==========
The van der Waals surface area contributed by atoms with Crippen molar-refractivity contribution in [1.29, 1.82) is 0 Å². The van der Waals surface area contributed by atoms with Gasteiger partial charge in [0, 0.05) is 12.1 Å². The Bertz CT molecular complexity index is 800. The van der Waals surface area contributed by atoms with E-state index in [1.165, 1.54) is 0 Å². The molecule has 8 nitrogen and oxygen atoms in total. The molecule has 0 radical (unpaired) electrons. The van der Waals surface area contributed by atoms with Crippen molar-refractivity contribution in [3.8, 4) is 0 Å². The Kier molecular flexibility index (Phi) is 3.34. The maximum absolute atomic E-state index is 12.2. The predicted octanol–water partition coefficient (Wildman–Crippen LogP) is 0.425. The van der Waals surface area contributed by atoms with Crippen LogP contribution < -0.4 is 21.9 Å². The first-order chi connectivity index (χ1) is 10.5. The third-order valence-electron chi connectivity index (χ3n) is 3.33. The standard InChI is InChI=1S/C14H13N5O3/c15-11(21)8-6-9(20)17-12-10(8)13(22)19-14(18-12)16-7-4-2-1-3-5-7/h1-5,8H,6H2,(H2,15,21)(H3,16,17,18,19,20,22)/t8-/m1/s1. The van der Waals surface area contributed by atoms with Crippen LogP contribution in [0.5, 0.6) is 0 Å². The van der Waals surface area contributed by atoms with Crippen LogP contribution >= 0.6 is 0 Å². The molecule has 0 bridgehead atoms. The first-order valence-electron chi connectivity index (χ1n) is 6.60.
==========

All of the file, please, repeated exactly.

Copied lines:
The van der Waals surface area contributed by atoms with Crippen molar-refractivity contribution in [1.29, 1.82) is 0 Å². The van der Waals surface area contributed by atoms with Gasteiger partial charge in [0, 0.05) is 12.1 Å². The Bertz CT molecular complexity index is 800. The van der Waals surface area contributed by atoms with E-state index in [1.165, 1.54) is 0 Å². The molecule has 8 nitrogen and oxygen atoms in total. The molecule has 0 radical (unpaired) electrons. The van der Waals surface area contributed by atoms with Crippen molar-refractivity contribution in [3.8, 4) is 0 Å². The Kier molecular flexibility index (Phi) is 3.34. The maximum absolute atomic E-state index is 12.2. The predicted octanol–water partition coefficient (Wildman–Crippen LogP) is 0.425. The van der Waals surface area contributed by atoms with Crippen LogP contribution < -0.4 is 21.9 Å². The first-order chi connectivity index (χ1) is 10.5. The third-order valence-electron chi connectivity index (χ3n) is 3.33. The standard InChI is InChI=1S/C14H13N5O3/c15-11(21)8-6-9(20)17-12-10(8)13(22)19-14(18-12)16-7-4-2-1-3-5-7/h1-5,8H,6H2,(H2,15,21)(H3,16,17,18,19,20,22)/t8-/m1/s1. The van der Waals surface area contributed by atoms with Crippen LogP contribution in [0.5, 0.6) is 0 Å². The van der Waals surface area contributed by atoms with Crippen LogP contribution >= 0.6 is 0 Å². The molecule has 0 bridgehead atoms. The first-order valence-electron chi connectivity index (χ1n) is 6.60.